more questions and updatery
I am slightly better. Have managed some writing. Had to take a puppy to the vet today. He’s okay, but his foot’s sore. In a week we start heading for Oregon for our annual camping trip. Looking forward to it. Hope my neck/shoulder is better, and I hope i get all the work done that I need to before then. But in the meantime . . .
How well do you know your characters before you write? Do you do any kind of character study or discover them as you go?
I used to start out with some basics–characteristics, jobs, background, appearances, etc. The basics. And then I would usually have an image or idea for the opening, and I would have the plot sketched out. But to be honest, I was never all that familiar with the characters. I needed to write about them to know them and I wouldn’t really feel like I knew them until about 30K in. That meant a lot of time rewriting the beginning of the book, and a lot of time make false jets into various directions and feeling my way through.
Then with The Turning Tide I had to change that. I did a bunch of character interviews so that I could get acquainted better with my main three. Otherwise, I couldn’t even begin. I knew a whole lot more about them at that point and was able to jump in and hit the ground running. Because so much depended on character relationships in that book, I had to really know them and how they got along and what made them tick right from the beginning.
What about secondary characters? How do you know when there are too many?
So I’m not GRRM. I can’t manage a cast of thousands. Nor am I Charles Dickens. So here’s a story about Bitter Night. I had too many characters. So many that my beta readers and my editor couldn’t keep track of them all. Part of the problem was that I didn’t’ differentiate them enough. Part of it was that I made them all too visible. Sometimes a walk on character can be nameless and generally faceless. Stock characters–the butler, the servant, and so forth. So I cut a few characters, but more importantly, I cut names and individuality for some of them. That made the others stand out more and their individuality become more noticeable.
So I guess the answer to too many is this–do they serve a useful purpose–preferably more than one? Are they well differentiated? Do they pile up on one another and fade together? Can you remember which one is which if they walk off the scene for half a page? Could you have one do the work of three?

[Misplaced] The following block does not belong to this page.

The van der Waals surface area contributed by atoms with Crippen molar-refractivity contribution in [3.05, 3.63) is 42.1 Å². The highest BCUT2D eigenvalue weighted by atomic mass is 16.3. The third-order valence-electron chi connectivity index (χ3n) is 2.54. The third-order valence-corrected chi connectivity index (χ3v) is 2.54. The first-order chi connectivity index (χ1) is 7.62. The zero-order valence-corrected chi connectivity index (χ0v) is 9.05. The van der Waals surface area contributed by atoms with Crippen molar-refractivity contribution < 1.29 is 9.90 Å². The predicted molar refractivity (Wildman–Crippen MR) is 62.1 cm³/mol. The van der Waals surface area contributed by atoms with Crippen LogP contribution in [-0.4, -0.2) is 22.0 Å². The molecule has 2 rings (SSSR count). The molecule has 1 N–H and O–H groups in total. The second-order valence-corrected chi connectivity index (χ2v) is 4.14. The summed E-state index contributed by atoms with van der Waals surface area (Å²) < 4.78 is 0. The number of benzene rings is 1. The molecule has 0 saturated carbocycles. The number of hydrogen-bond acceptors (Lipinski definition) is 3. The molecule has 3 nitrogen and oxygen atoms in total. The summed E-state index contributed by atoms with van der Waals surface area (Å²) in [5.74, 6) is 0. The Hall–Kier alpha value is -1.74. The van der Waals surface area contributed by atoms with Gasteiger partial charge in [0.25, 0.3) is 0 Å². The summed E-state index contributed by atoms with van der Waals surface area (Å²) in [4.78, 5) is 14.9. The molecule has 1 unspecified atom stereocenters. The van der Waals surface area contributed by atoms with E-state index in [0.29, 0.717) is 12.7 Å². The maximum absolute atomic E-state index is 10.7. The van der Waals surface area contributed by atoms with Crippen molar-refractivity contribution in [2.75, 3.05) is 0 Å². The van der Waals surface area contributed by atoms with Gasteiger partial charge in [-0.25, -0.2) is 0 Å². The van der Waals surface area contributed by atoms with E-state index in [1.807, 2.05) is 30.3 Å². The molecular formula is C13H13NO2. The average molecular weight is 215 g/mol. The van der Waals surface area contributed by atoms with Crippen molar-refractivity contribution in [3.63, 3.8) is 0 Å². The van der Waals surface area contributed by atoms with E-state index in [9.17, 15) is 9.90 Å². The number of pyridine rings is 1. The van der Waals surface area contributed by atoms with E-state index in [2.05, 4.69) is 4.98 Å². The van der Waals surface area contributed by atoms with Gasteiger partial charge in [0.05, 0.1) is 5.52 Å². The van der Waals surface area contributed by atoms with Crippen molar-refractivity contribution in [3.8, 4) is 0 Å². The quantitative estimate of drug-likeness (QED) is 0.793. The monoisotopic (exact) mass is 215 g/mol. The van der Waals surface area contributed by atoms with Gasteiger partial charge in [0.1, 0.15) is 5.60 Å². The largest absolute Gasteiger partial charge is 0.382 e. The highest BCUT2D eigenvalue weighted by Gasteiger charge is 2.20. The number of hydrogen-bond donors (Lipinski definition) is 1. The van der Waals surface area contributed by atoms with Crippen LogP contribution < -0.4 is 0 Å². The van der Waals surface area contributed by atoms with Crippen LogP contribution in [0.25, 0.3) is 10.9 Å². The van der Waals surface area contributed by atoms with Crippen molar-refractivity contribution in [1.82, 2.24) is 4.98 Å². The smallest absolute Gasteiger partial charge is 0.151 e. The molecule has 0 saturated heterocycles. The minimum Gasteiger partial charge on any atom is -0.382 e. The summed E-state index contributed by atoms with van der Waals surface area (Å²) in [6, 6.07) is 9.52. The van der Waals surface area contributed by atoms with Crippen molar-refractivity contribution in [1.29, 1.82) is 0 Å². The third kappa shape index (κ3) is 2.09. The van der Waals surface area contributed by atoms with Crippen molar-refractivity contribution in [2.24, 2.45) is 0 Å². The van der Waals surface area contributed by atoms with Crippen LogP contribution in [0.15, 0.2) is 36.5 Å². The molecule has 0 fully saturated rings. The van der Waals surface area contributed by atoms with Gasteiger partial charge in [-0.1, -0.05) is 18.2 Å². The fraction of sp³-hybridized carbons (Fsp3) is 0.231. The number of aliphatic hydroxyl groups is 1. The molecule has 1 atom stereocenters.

My feeling is to reduce them wherever you can and make the ones you keep as important as you can.
What’s the average length of a chapter? Is there an average length? How do you know when to stop?
I used to try to keep all the chapter lengths the same. I worked hard at it. And it was pointless and stupid. I mean, why? The chapters have to be as long as they have to be. I’ll admit I tend to avoid short chapters. As a reader, I don’t like the choppiness of reading them. But now for the hard question. How do you know when to stop? I have to admit that for me it’s more of a feeling. My chapters revolve around moments/scenes. There’s an action component in each chapter and an emotional component. When I feel that both have been satisfied, I move on. I try to have pithy endings or slightly clifhangerish endings to lead people on to the next scene. I have a tendency to use one point of view per chapter so if I need to change points of view, I’ll change chapters.
In the end, there’s a feeling when things are done and adding anything else will be too much. I guess that’s something I’ve learned about my own stories and probably the doneness factor is peculiar to me. Everybody’s doneness is peculiar to themselves. It’s a feeling you have to learn to trust, as well as a skill you have develop so that you can trust it. If that’s not too circular in the land of logic.
What was the best advice you received that’s helped you become a successful writer?
I’m not sure I can remember anything specific. But I think the main thing is to write. Don’t stop. Persevere. I think I’ve seen that in example from successful writers. They write through thick and thin, bad and worse, ups and downs. Keep writing. And keep learning. Keep developing your craft. You can always be better. Keep striving.